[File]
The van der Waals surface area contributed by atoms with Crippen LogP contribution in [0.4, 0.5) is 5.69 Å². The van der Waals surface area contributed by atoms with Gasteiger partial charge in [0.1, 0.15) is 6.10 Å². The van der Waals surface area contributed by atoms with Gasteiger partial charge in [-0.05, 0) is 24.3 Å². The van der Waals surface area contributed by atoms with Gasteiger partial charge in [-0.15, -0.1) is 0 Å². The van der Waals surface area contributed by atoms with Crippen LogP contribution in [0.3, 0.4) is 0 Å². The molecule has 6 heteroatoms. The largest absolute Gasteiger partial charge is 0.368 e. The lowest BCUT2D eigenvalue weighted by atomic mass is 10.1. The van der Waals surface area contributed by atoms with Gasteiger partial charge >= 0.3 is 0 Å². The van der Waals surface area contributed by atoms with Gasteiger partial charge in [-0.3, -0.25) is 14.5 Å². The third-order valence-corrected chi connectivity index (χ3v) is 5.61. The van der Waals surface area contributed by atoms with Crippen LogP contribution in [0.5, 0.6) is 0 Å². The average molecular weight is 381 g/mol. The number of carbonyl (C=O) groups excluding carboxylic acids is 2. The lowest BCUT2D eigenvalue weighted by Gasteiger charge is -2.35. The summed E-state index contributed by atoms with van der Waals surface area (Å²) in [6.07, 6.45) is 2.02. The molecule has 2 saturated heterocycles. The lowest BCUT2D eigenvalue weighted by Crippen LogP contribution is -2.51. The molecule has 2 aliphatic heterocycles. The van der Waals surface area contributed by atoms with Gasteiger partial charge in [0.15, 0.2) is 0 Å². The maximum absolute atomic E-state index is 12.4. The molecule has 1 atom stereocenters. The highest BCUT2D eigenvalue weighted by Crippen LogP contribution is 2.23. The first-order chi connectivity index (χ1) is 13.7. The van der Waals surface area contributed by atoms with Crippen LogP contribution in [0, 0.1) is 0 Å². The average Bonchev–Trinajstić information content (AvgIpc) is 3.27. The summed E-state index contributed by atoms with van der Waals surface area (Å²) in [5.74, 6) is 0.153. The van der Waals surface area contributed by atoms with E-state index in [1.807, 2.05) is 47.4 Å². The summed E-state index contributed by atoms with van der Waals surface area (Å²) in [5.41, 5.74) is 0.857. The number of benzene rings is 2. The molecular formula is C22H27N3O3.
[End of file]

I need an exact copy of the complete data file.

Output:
The van der Waals surface area contributed by atoms with Crippen LogP contribution in [0.4, 0.5) is 5.69 Å². The van der Waals surface area contributed by atoms with Gasteiger partial charge in [0.1, 0.15) is 6.10 Å². The van der Waals surface area contributed by atoms with Gasteiger partial charge in [-0.05, 0) is 24.3 Å². The van der Waals surface area contributed by atoms with Gasteiger partial charge in [-0.15, -0.1) is 0 Å². The van der Waals surface area contributed by atoms with Crippen LogP contribution in [0.3, 0.4) is 0 Å². The molecule has 6 heteroatoms. The largest absolute Gasteiger partial charge is 0.368 e. The lowest BCUT2D eigenvalue weighted by atomic mass is 10.1. The van der Waals surface area contributed by atoms with Gasteiger partial charge >= 0.3 is 0 Å². The van der Waals surface area contributed by atoms with Gasteiger partial charge in [-0.3, -0.25) is 14.5 Å². The third-order valence-corrected chi connectivity index (χ3v) is 5.61. The van der Waals surface area contributed by atoms with Crippen LogP contribution in [0.5, 0.6) is 0 Å². The average molecular weight is 381 g/mol. The number of carbonyl (C=O) groups excluding carboxylic acids is 2. The lowest BCUT2D eigenvalue weighted by Gasteiger charge is -2.35. The summed E-state index contributed by atoms with van der Waals surface area (Å²) in [6.07, 6.45) is 2.02. The molecule has 2 saturated heterocycles. The lowest BCUT2D eigenvalue weighted by Crippen LogP contribution is -2.51. The molecule has 2 aliphatic heterocycles. The van der Waals surface area contributed by atoms with Gasteiger partial charge in [0.15, 0.2) is 0 Å². The maximum absolute atomic E-state index is 12.4. The molecule has 1 atom stereocenters. The highest BCUT2D eigenvalue weighted by Crippen LogP contribution is 2.23. The first-order chi connectivity index (χ1) is 13.7. The van der Waals surface area contributed by atoms with Crippen LogP contribution in [0, 0.1) is 0 Å². The average Bonchev–Trinajstić information content (AvgIpc) is 3.27. The summed E-state index contributed by atoms with van der Waals surface area (Å²) in [5.74, 6) is 0.153. The van der Waals surface area contributed by atoms with E-state index in [1.807, 2.05) is 47.4 Å². The summed E-state index contributed by atoms with van der Waals surface area (Å²) in [5.41, 5.74) is 0.857. The number of benzene rings is 2. The molecular formula is C22H27N3O3.